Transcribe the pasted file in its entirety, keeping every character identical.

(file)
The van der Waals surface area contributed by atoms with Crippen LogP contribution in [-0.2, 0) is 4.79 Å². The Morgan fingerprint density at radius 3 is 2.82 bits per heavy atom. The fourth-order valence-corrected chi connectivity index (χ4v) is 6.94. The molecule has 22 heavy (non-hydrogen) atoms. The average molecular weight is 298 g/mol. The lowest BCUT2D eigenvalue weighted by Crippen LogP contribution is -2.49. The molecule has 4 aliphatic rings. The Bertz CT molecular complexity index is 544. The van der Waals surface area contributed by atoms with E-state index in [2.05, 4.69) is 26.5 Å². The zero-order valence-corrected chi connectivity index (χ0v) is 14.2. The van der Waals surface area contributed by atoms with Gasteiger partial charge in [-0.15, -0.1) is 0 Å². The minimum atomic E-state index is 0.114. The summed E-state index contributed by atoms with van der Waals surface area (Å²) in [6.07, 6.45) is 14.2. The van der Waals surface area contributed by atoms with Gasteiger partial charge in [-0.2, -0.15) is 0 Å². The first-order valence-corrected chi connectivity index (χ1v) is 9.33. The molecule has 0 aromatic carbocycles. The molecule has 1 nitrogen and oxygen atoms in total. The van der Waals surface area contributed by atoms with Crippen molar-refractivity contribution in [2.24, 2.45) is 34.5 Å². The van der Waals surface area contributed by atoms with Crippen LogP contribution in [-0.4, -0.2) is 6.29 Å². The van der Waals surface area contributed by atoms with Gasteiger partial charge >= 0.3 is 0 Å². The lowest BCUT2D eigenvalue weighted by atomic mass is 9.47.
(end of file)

The van der Waals surface area contributed by atoms with Crippen LogP contribution in [-0.2, 0) is 4.79 Å². The Morgan fingerprint density at radius 3 is 2.82 bits per heavy atom. The fourth-order valence-corrected chi connectivity index (χ4v) is 6.94. The molecule has 22 heavy (non-hydrogen) atoms. The average molecular weight is 298 g/mol. The lowest BCUT2D eigenvalue weighted by Crippen LogP contribution is -2.49. The molecule has 4 aliphatic rings. The Bertz CT molecular complexity index is 544. The van der Waals surface area contributed by atoms with E-state index in [2.05, 4.69) is 26.5 Å². The zero-order valence-corrected chi connectivity index (χ0v) is 14.2. The van der Waals surface area contributed by atoms with Gasteiger partial charge in [-0.15, -0.1) is 0 Å². The minimum atomic E-state index is 0.114. The summed E-state index contributed by atoms with van der Waals surface area (Å²) in [6.07, 6.45) is 14.2. The van der Waals surface area contributed by atoms with Gasteiger partial charge in [-0.2, -0.15) is 0 Å². The first-order valence-corrected chi connectivity index (χ1v) is 9.33. The molecule has 0 aromatic carbocycles. The molecule has 1 nitrogen and oxygen atoms in total. The van der Waals surface area contributed by atoms with Crippen molar-refractivity contribution in [2.24, 2.45) is 34.5 Å². The van der Waals surface area contributed by atoms with Crippen LogP contribution in [-0.4, -0.2) is 6.29 Å². The van der Waals surface area contributed by atoms with Gasteiger partial charge >= 0.3 is 0 Å². The lowest BCUT2D eigenvalue weighted by atomic mass is 9.47.